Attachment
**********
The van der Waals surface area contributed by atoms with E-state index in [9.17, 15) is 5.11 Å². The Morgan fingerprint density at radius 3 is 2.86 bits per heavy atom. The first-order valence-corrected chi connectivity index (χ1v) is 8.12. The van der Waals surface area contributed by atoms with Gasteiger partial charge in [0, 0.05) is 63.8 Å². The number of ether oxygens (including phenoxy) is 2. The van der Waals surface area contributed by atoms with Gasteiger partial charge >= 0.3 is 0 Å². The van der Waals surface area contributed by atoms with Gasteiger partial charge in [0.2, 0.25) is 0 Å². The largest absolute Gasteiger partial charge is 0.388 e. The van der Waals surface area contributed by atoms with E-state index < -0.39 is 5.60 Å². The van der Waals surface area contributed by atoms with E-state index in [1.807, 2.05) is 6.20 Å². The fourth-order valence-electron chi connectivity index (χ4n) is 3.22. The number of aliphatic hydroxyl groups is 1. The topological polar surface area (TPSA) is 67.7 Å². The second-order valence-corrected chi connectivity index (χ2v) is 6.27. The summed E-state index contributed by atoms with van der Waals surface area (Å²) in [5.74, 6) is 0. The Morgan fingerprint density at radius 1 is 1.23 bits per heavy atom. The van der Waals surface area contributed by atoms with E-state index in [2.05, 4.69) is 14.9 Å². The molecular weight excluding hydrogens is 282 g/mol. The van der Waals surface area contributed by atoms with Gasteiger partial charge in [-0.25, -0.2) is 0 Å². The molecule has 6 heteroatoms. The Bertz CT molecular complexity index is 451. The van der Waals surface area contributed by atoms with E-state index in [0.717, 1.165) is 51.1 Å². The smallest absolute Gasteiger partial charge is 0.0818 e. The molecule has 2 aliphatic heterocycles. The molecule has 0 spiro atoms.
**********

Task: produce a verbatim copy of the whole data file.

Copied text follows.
The van der Waals surface area contributed by atoms with E-state index in [9.17, 15) is 5.11 Å². The Morgan fingerprint density at radius 3 is 2.86 bits per heavy atom. The first-order valence-corrected chi connectivity index (χ1v) is 8.12. The van der Waals surface area contributed by atoms with Gasteiger partial charge in [0, 0.05) is 63.8 Å². The number of ether oxygens (including phenoxy) is 2. The van der Waals surface area contributed by atoms with Gasteiger partial charge >= 0.3 is 0 Å². The van der Waals surface area contributed by atoms with Gasteiger partial charge in [0.2, 0.25) is 0 Å². The largest absolute Gasteiger partial charge is 0.388 e. The van der Waals surface area contributed by atoms with E-state index < -0.39 is 5.60 Å². The van der Waals surface area contributed by atoms with E-state index in [1.807, 2.05) is 6.20 Å². The fourth-order valence-electron chi connectivity index (χ4n) is 3.22. The number of aliphatic hydroxyl groups is 1. The topological polar surface area (TPSA) is 67.7 Å². The second-order valence-corrected chi connectivity index (χ2v) is 6.27. The summed E-state index contributed by atoms with van der Waals surface area (Å²) in [5.74, 6) is 0. The Morgan fingerprint density at radius 1 is 1.23 bits per heavy atom. The van der Waals surface area contributed by atoms with E-state index in [2.05, 4.69) is 14.9 Å². The molecular weight excluding hydrogens is 282 g/mol. The van der Waals surface area contributed by atoms with Gasteiger partial charge in [-0.25, -0.2) is 0 Å². The molecule has 6 heteroatoms. The Bertz CT molecular complexity index is 451. The van der Waals surface area contributed by atoms with E-state index in [0.717, 1.165) is 51.1 Å². The smallest absolute Gasteiger partial charge is 0.0818 e. The molecule has 2 aliphatic heterocycles. The molecule has 0 spiro atoms.